Saturday, March 12, 2022

Mining the Minors: Hosea (18)

When God disciplines his people under either Old or New Covenants, it is not simply an expression of righteous anger. It is not merely a case of giving people what they deserve. Reproof and discipline in this life are acts of love designed to produce repentance, not an early preview of the torments of hell — though that is what certainly awaits the unregenerate if God’s warnings are ignored. But we have a God who declares he is not willing that any should perish, and he behaves consistently with that statement.

I like to think that if more people understood this we might see more repentance.

Hosea 6:1-3 — Hosea’s Appeal

“Come, let us return to the Lord; for he has torn us, that he may heal us; he has struck us down, and he will bind us up. After two days he will revive us; on the third day he will raise us up, that we may live before him. Let us know; let us press on to know the Lord; his going out is sure as the dawn; he will come to us as the showers, as the spring rains that water the earth.”

Returning and Pressing On

Chapter 5 ended with God saying that he would judge Israel, tear them like a young lion and carry them away, after which he would withdraw himself and wait for a time of corporate repentance. Chapter 6 now begins with a twofold appeal to a grievously injured nation: (1) to return to the Lord, and (2) to press on to know the Lord. Since the Lord has already said that he would withdraw himself, these first three verses would appear to be the prophet’s voice to the fallen northern kingdom, encouraging them to take the opportunity to repent.

This is a man who understands the patience and love of his God, something that could not be said for his fellow Israelites. Hosea didn’t have in his mind some angry caricature; he understood who his God really is. So Hosea can say confidently that God’s purpose is to revive repentant Israel in order that the nation may live before him. Times of refreshment are guaranteed if only Israel would heed God’s prophet. God’s determination to keep his covenant with Abraham, Isaac and Jacob, and to make something good out of their offspring is well established and his intentions are not changeable.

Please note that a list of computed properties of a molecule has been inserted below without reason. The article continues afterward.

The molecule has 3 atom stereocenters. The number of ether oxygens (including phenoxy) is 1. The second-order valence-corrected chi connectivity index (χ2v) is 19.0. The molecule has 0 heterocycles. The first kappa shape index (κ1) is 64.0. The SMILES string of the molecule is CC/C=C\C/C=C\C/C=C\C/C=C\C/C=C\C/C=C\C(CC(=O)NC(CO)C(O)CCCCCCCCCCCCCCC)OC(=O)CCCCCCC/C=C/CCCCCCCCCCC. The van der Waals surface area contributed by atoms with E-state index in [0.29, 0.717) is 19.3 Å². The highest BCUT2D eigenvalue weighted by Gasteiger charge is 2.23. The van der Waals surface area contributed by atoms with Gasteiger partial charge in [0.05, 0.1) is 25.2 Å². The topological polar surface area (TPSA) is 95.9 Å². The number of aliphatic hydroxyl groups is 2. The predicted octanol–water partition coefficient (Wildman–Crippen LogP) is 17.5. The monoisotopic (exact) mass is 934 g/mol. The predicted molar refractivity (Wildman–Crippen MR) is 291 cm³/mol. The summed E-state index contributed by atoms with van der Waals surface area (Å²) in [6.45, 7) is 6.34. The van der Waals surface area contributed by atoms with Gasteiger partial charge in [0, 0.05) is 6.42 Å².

Moreover, Hosea’s desire is that his fellow Israelites come to understand the character of God as he does. “Let us press on to know the Lord,” he appeals. The Lord Jesus expressed similar desires for personal communion and relationship to an unrepentant Jerusalem: “How often would I have gathered your children together as a hen gathers her brood under her wings, and you were not willing!” This comes right on the heels of seven woes against the scribes and Pharisees, and demonstrates that harsh language and threats of judgment need not be expressions of hatred, but are rather expressions of a love that stretches far beyond normal human limits.

On the Third Day

Hosea promises his nation revival. Again, he can do this with confidence because he knows the Lord. It is amazing how modern readers of the Old Testament claim to find themselves confronted by a wrathful deity pouring out judgment after judgment, and in their minds they set this God in opposition to the Jesus of the New Testament as if they are completely different entities. Yet in passing judgment on the God of Israel, they never stop to ask what Israelites under God’s discipline had to say about him, and this is really the only thing that matters.

The Psalms are full of the words of men who experienced God’s righteous disciplinary judgment in this life but had come to understand that he is characterized not by undying wrath, but by love and patience. The rebels of Psalm 107, who had “spurned the counsel of the Lord” thank him for his steadfast love. Fools who “suffered affliction” for their sinful ways go on to thank the Lord for his steadfast love. In Psalm 32, David acknowledges his sin after experiencing the heavy hand of God. His conclusion is not bitterness, but gladness and shouting for joy.